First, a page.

Ottawa Public Library and Library and Archives Canada Joint Facility, Indigenous Public Art
Image showing the Ottawa Public Library and Library and Archives Canada, view from Albert Street
Algonquin artists: Indigenous multi-purpose room (Childrens’ Story Room option), exterior frit / interior glass film designs
As part of the Ottawa Public Library and Library and Archives Canada Joint Facility Project, the Indigenous Art Program has been developed to include the public art opportunities in this Call to Artists, to celebrate local Algonquin art, culture and heritage.
There are five Indigenous public art opportunities as part of the Ottawa Public Library and Library and Archives Canada project:
Emerging and mid-career Algonquin artists and artist teams are invited to apply to this two-stage public art call. Selected artists and/or teams will have the opportunity to work with an Indigenous artist/mentor (to be announced) and consult with the local Algonquin community.
Deadline for submissions: Monday, May 31, 2021 at 4 pm (eastern standard time)
Online application form. Please have your content ready for inputting as the form does not save your information if you leave or refresh the page.
- Indigenous multi-purpose room, second floor Childrens’ Story Room option
- $100,000 plus harmonized sales tax
- Exterior glass frit and/or interior film design
- $30,000 plus harmonized sales tax
Contact: Dawn Saunders Dahl, Curator, Indigenous Public Art, Indigenouspublicart@gmail.com
If you would prefer to speak directly to Dawn, please email to coordinate a date and time.
To request an information package for this opportunity including architectural drawings, please email Public Art Program.
Virtual information sessions
Join Dawn Saunders-Dahl and members of the Ottawa Public Library – Library and Archives Canada Joint Facility Project Team to learn more about the Indigenous Public Art Calls to Artists, hear about the architectural inspirations for the facility’s design, find out more about the programs, services and other features of the joint facility and ask questions.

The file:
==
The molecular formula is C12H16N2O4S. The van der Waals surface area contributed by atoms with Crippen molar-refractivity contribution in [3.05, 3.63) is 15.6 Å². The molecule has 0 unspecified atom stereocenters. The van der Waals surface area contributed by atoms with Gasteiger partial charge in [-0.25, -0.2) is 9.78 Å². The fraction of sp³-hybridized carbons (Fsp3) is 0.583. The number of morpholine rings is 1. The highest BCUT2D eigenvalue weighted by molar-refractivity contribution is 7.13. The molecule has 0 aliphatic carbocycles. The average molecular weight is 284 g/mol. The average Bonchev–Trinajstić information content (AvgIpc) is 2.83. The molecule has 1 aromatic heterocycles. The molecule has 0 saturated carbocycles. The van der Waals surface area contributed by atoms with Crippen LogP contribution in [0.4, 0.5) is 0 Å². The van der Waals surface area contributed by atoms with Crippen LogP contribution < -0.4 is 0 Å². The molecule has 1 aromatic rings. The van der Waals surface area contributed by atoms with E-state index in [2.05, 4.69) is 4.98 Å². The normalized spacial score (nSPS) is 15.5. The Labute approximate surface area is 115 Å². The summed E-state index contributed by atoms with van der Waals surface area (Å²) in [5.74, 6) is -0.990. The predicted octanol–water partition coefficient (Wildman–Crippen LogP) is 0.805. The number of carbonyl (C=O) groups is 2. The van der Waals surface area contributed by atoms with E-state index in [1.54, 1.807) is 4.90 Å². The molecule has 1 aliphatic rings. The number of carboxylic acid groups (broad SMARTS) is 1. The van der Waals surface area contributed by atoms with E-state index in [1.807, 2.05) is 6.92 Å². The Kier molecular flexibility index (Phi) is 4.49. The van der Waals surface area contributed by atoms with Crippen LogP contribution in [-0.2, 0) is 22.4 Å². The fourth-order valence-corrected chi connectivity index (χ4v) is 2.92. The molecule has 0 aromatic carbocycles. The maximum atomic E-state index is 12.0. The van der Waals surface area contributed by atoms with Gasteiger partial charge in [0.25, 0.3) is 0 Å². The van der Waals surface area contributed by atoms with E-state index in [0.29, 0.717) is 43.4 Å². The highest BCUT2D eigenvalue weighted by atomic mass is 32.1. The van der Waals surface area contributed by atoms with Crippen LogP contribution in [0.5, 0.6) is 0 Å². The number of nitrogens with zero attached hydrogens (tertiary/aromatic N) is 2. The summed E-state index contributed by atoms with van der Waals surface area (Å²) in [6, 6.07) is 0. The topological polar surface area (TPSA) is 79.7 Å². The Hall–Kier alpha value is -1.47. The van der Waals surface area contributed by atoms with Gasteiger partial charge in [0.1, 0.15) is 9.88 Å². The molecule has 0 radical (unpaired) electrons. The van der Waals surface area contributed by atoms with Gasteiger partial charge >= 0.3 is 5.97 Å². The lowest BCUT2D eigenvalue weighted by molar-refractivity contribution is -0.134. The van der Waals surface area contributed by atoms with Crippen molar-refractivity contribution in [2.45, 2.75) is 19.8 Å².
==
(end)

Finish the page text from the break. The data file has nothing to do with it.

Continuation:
- Tuesday, March 2, 6 to 7:30 pm (eastern standard time)
- Thursday, March 4, 2 to 3:30 pm (eastern standard time)
- Duration: 90 minutes
- Where: The sessions will take place on Zoom.
- RSVP: Please register your interest
Submissions from mid-career and emerging Algonquin visual artists/teams will require:
- Artist curriculum vitae/resume (maximum three pages)
- Artist statement (maximum one page)
- Approach to community engagement and mentorship (maximum one page)
- Ten images of previous work and image list
1.1 Honouring the Algonquin Anishinabe Nation, Canadian First Nations, Inuit and Métis peoples
Ottawa is built on the traditional unceded territory of the Algonquin Anishinabe Nation, the Omàmiwininìwag (Algonquin peoples, in the Algonquin language). The people of the Algonquin Anishinabe Nation have lived on this territory for millennia. Their culture and presence have nurtured and continue to nurture this land. The City of Ottawa would like to honour the people and land of the Algonquin Anishinabe Nation. The City of Ottawa would also like to honour all First Nations, Inuit and Métis people, their elders, their knowledge keepers, both young and old, their ancestors and their valuable past and present contributions to this land.